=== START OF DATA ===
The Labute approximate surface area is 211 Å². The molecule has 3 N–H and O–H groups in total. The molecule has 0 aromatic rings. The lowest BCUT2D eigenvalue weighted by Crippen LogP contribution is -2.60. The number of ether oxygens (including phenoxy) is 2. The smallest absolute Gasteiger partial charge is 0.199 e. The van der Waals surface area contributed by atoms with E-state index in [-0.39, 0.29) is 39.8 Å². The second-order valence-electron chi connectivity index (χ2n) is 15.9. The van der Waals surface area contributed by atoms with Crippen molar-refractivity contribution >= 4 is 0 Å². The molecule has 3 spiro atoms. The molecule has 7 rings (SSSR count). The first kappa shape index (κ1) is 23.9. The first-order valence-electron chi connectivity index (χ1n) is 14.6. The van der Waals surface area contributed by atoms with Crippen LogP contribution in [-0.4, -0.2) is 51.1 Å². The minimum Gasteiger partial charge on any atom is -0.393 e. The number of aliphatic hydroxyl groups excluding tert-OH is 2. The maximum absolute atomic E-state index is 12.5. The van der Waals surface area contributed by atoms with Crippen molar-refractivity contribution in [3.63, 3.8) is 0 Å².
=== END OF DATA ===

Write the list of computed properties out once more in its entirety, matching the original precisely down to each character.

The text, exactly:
The Labute approximate surface area is 211 Å². The molecule has 3 N–H and O–H groups in total. The molecule has 0 aromatic rings. The lowest BCUT2D eigenvalue weighted by Crippen LogP contribution is -2.60. The number of ether oxygens (including phenoxy) is 2. The smallest absolute Gasteiger partial charge is 0.199 e. The van der Waals surface area contributed by atoms with E-state index in [-0.39, 0.29) is 39.8 Å². The second-order valence-electron chi connectivity index (χ2n) is 15.9. The van der Waals surface area contributed by atoms with Crippen molar-refractivity contribution >= 4 is 0 Å². The molecule has 3 spiro atoms. The molecule has 7 rings (SSSR count). The first kappa shape index (κ1) is 23.9. The first-order valence-electron chi connectivity index (χ1n) is 14.6. The van der Waals surface area contributed by atoms with Crippen LogP contribution in [-0.4, -0.2) is 51.1 Å². The minimum Gasteiger partial charge on any atom is -0.393 e. The number of aliphatic hydroxyl groups excluding tert-OH is 2. The maximum absolute atomic E-state index is 12.5. The van der Waals surface area contributed by atoms with Crippen molar-refractivity contribution in [3.63, 3.8) is 0 Å².